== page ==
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The Student Newspaper of Hopkins School

    • Elon Musk Tweets After His Acquisition of Twitter

    • Elon Musk took over leadership of Twitter in October 2022.

Elon Musk's Twitter Reign: Dictatorship or Democracy?

Sophie Denny ’24 Assistant News Editor
Elon Musk first began the process of purchasing Twitter in the spring of 2022 by offering to buy the platform for around $44 billion. Musk told NBC News  that “the company will neither thrive nor serve this societal imperative in its current form. Twitter needs to be transformed as a private company…Twitter has extraordinary potential. I will unlock it.” 
Before Musk bought Twitter, he was known for founding and leading some of the most valuable companies in the world; He is a co-founder of PayPal, founder of SpaceX, and CEO of Tesla. So, when Musk first announced that he would purchase Twitter, there was no shortage of opinions and expectations. According to an April 2022 poll by YouGov, 30% of the surveyed thought it would improve the platform, and 24% thought it would be bad or dangerous. Conversely, 42% thought there would be no change. The same poll was issued in December 2022 and the results showed that not much had changed: 34% believed the platform was better, 29% thought it was worse, and 37% were still unsure what to think. 

At Hopkins, students shared similar feelings. “I thought he would be better than he [has been],” said Laila Samuel ’23. “He has really surpassed my expectations in how weak his leadership would be.” Rain Zeng ’25 had low expectations when they first heard the news of Musk’s leadership: “​​I was surprised but not surprised. I expected absolute hell and worse; Musk has delivered.”

Before he took control, Musk avidly criticized Twitter’s free speech principles. On October 27, the day Musk completed his purchase of Twitter, he tweeted, “It is important to the future of civilization to have a common digital town square, where a wide range of beliefs can be debated in a healthy manner, without resorting to violence.” A day later, Musk tweeted, then quickly deleted, an anti-LGBTQ+ conspiracy theory regarding the Paul Pelosi attack. This tweet received 24,000 retweets and 86,000 likes before Musk took it down. ABC News reported that the tweet spurred far-right figures to test Musk’s free speech policies.

Since Musk assumed control of Twitter, the app has experienced spikes in hate speech and slurs. This December, data compiled by the New York Times showed that Twitter had over a 200% increase in slurs against Black Americans, a 61% increase in anti-Semitic posts, and a 58% increase in slurs against gay men. The Institute of Strategic Dialogue found that “In the first 12 days after Mr. Musk assumed control, 450 accounts associated with ISIS were created, up 69% from the previous 12 days.”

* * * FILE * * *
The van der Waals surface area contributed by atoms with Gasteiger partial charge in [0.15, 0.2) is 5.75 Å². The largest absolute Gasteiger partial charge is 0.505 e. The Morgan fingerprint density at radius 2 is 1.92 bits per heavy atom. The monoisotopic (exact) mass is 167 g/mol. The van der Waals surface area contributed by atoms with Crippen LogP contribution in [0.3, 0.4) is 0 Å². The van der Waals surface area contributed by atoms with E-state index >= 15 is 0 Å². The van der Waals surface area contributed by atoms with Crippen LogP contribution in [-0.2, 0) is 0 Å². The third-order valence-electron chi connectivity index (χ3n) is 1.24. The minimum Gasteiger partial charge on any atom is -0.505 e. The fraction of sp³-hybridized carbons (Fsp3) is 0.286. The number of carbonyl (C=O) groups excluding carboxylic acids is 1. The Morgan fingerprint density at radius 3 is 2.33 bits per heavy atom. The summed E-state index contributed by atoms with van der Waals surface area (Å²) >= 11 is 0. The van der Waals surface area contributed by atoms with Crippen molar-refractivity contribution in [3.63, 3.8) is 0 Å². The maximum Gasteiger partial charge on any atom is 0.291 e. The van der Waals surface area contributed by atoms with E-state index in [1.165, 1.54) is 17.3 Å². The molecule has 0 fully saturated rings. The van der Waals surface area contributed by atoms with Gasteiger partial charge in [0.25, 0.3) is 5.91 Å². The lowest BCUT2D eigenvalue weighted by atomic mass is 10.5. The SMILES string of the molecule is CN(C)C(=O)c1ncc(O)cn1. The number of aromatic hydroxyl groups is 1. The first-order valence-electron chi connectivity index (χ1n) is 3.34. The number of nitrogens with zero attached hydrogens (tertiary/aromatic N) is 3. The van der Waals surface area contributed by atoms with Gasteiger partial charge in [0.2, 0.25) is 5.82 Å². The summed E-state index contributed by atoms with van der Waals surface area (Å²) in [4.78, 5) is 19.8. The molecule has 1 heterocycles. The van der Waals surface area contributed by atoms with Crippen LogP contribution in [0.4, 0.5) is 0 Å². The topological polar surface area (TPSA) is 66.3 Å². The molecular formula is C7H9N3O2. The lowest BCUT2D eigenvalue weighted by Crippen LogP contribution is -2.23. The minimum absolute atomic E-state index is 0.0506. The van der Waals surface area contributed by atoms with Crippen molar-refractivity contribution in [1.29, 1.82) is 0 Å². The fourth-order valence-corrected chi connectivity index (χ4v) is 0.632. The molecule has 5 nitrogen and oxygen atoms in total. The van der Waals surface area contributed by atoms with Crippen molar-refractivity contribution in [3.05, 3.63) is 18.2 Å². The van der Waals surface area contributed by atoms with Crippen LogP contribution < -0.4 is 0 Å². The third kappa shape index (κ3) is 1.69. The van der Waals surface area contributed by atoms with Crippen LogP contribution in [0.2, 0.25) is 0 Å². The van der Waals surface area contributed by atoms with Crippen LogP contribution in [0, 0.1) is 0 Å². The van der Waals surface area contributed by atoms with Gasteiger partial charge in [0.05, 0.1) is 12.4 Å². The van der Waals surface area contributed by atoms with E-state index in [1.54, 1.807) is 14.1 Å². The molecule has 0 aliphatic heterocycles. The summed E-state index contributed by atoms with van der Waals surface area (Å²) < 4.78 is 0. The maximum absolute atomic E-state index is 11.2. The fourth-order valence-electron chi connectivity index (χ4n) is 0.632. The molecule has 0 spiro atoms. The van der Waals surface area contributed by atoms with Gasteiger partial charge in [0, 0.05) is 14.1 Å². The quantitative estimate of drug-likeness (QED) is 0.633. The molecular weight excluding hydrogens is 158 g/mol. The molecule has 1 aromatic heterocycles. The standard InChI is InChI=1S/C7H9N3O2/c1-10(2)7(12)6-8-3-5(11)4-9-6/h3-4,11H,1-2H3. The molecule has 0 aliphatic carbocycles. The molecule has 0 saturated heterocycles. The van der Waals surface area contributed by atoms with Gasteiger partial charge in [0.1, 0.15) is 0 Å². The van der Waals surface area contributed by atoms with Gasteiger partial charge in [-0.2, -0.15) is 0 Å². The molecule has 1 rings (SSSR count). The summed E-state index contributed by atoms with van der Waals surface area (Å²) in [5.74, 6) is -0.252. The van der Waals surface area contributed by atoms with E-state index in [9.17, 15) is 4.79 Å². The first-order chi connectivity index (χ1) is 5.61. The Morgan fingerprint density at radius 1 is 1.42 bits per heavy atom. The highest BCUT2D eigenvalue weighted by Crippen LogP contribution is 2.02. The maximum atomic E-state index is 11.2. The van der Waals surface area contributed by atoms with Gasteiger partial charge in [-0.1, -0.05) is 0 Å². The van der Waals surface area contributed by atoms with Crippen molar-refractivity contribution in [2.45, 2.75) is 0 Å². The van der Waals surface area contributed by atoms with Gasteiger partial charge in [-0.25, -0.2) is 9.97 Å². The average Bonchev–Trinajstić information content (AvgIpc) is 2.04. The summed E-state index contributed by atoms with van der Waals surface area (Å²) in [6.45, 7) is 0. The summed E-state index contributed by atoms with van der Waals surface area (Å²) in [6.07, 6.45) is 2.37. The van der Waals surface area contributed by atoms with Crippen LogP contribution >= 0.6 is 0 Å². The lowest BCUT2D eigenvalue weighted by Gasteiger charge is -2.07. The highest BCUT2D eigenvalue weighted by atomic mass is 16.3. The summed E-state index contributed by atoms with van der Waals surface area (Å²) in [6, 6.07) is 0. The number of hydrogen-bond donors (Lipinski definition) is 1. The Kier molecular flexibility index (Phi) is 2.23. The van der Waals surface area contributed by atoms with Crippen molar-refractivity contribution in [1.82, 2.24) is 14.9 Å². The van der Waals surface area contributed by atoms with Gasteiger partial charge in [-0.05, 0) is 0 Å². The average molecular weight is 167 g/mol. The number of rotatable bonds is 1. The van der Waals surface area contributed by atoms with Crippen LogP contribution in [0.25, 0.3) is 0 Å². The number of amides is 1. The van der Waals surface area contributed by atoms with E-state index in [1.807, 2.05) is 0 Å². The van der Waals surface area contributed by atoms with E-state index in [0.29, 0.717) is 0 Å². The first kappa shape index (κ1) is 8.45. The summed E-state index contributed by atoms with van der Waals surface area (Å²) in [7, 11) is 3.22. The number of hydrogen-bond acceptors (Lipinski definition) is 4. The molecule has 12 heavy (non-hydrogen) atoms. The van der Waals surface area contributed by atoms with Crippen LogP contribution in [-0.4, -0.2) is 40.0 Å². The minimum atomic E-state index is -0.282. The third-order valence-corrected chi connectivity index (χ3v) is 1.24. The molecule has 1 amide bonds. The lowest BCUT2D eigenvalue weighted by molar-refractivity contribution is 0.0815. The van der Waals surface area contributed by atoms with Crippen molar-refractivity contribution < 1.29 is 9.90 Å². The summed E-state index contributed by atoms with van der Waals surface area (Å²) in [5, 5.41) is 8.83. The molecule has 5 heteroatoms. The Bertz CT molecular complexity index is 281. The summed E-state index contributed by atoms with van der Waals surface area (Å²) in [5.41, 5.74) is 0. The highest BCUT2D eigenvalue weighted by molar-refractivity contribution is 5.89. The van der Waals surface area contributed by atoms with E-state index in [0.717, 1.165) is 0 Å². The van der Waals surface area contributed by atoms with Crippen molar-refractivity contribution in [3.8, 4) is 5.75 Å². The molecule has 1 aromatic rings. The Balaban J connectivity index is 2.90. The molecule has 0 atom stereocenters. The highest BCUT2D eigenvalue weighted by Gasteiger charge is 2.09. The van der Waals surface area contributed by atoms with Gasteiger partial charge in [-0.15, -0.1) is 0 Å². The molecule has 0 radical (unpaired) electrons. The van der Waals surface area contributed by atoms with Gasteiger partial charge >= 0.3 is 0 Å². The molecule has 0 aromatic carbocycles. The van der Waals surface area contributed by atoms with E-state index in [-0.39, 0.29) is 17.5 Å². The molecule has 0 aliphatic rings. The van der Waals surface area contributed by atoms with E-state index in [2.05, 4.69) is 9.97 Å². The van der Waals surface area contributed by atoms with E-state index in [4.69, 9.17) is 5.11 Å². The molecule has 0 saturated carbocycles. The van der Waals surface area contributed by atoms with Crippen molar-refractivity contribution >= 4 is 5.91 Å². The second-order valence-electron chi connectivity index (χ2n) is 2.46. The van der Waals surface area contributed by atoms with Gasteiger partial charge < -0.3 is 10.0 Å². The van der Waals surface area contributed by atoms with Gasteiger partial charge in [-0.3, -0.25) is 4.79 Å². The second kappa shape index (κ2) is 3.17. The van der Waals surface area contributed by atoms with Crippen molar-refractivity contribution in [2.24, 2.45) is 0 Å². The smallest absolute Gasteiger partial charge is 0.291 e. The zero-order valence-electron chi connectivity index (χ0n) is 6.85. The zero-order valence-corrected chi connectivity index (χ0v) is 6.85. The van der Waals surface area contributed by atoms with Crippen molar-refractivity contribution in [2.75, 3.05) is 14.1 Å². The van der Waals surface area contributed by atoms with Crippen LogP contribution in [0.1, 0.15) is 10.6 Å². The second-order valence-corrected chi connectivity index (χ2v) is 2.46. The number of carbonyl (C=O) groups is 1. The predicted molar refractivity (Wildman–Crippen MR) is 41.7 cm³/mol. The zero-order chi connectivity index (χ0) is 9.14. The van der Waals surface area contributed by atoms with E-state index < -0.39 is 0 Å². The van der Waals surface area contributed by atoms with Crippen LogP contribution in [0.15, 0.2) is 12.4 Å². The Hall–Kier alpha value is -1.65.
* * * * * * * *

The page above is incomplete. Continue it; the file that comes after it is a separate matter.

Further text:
Before Musk became CEO, 90% of Hopkins students hadn’t run into problems with Twitter; recently, however, some students have noticed the changes to their own experience on the platform. According to Zeng, “I feel like I have less power to report the perpetrators and consequently I feel less safe online. I feel like it makes room for more violent and extremist beliefs, room that we really don’t need in today’s political climate.” James O’Dowd ’25 noted that while there are “special cases” where speech censorship plays a role, “no matter how good or bad someone thinks your ideas are, you should still be able to post or share those ideas with the general public”

Twitter’s new leadership and its corresponding policies have caused some student to worry for the future. Chris Hwa ’24 said, “Elon Musk is a terrible human being who was previously glorified by internet edge-lords on various social media platforms. He is now revealing his true colors that many people overlooked before. He is an unhinged man with too much power, and he both gained that power through corruption and was corrupted by the power.” O’Dowd said, “I think that he is a good entrepreneur, as he has kick started two multi-billion dollar companies.” Nevertheless, according to O’Dowd, Musk’s “use of his hard-earned money seems somewhat wasteful.” 
Editor in Chief 
Rose Robertson

Managing Editor 
Hanna Jennings

Sophie Denny
Eli Ratner
Anya Mahajan
Claire Billings
Abigail Rakotomavo
Anika Madan
Mira Krichavsky
Sarvin Bhagwagar
Rania Das
Eric Roberts
Shriya Sakalkale
Grace Laliberte
Jo Reymond
Ilana Lewitton
Anvi Pathak
Teddy Witt
Asher Joseph
Rain Zeng
Miri Levin
Edel Lee

Amir McFerren
Maggie Russell
Samantha Bernstein
Hana Beauregard
Karin Srihary
Connor Tomasulo
Bar Avraham
Alex Lopez
Chloe Wang

Hailey Willey
Web Editors
Brayden Gray
Amelia Hudonogov

Faculty Advisers
Stephen May
Elizabeth Gleason
Shanti Madison
The Razor's Edge reflects the opinion of 4/5 of the editorial board and will not be signed. The Razor welcomes letters to the editor but reserves the right to decide which letters to publish, and to edit letters for space reasons. Unsigned letters will not be published, but names may be withheld on request. Letters are subject to the same libel laws as articles. The views expressed in letters are not necessarily those of the editorial board.
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 an open forum publication, is published monthly during the school year by students of: 
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